All of these factors have combined to obliterate our traditional understanding of marriage.  Marriage, sex, and children used to be three intimately connected realities.  Now, they are perceived as being three totally separate and independent goods.  Today, one can have sex without children, one can have sex without marriage, one can have marriage without children, and one can have children without marriage.  All of these are seen as perfectly fine and viable alternatives to the “traditional family.”  These are all viewed as valid “lifestyle choices.”

In light of this, it is hardly surprising that people would advocate for same-sex marriage.  Marriage has ceased to be, in the eyes of society, an institution for the public good.  It has become a private contract, a celebration of love between two people and nothing more.  And if this is all marriage is, why shouldn’t the state recognize marriage between two men, or two women?  Why stop at two, for that matter.  After all, if there is nothing special about gender, what is so special about number?  Why not allow polygamy?  (And yes, some are already advocating for this). 

Yes, marriage is a celebration of love between two people.  But it is a self-giving love oriented towards life and the generation of a new family.  Marriage implicitly includes child bearing and child rearing.  Marriage is a very important fundamental human right, but it is not an absolute right.  It is not for everyone. 

The expectation is that marriage will yield children.  This is why, in the Catholic Church, couples may only validly enter into marriage if they are both open to having children.  This is why the Code of Canon Law (Church law) still speaks of the need to consummate the marriage. 

Does this mean people who are medically sterile cannot enter into a valid marriage?  No, because such a medical condition is accidental (using the term philosophically) and potentially could be overcome.  But it does mean that two people of the same sex, who are biologically incapable of procreating, are incapable of forming a marital bond.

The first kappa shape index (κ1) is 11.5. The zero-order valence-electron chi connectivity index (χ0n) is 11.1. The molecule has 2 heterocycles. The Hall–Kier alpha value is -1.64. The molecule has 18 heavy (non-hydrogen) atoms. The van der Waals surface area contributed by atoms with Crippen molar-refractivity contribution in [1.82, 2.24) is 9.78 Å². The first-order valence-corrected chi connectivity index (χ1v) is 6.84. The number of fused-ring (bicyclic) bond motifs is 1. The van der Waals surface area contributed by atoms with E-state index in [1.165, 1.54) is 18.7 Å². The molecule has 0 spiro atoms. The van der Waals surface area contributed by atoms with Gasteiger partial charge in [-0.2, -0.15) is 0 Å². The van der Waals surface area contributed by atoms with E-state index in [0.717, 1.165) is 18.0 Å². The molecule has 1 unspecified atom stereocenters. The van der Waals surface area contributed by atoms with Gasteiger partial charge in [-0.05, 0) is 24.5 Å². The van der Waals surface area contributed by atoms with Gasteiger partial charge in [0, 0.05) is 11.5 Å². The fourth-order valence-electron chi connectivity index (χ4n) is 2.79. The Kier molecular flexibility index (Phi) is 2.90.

Does our modern society allow all sorts of things in regard to marriage that the Catholic Church would not approve of?  Yes.  Should this fact be used as an excuse to further erode our understanding of marriage?  No.

WHAT WE ARE NOT SAYING

Saying that marriage is, by definition, something that only opposite sex partners can enter into is not saying the love and friendship two same-same people can have for each other is somehow invalid.  It is simply recognizing that it does not fit the criteria for marriage. 

Nor is it saying that same-gender partners should not be able to visit a loved one who is sick in the hospital, or to leave inheritance to one another in their wills.  These things should be allowed.  But attempting to redefine marriage in order to make these things happen can only further degrade our society’s understanding of this essential institution.

Our society, as a whole, needs to rediscover the truth about marriage, about its beauty, its challenges, its rewards and its importance to our society.  We can begin by voting to defend marriage in our state.  And so, as your campus minister, I join with our bishop, Peter Jugis, and his brother bishop in Raleigh, and encourage you to vote FOR Marriage.

READ MORE

I do not want to speak for our bishops, and so I invite and encourage you to read their own statements on this issue at the following web site:

And finally, I would encourage you – especially those of you preparing for marriage yourselves – to take advantage of a wonderful online resource that the US Conference of Catholic Bishops has put together to help strengthen marriage in our country.

Lastly, I invite anyone who has issue with anything I have written above, or who wishes to discuss this or related matters concerning marriage, sexual ethics, chastity, discrimination, same-sex attraction, or any other related issue to please contact me.  I would be more than happy to have a conversation with anyone on these issues.  I’ll even buy the coffee.

God bless all of you,
Matt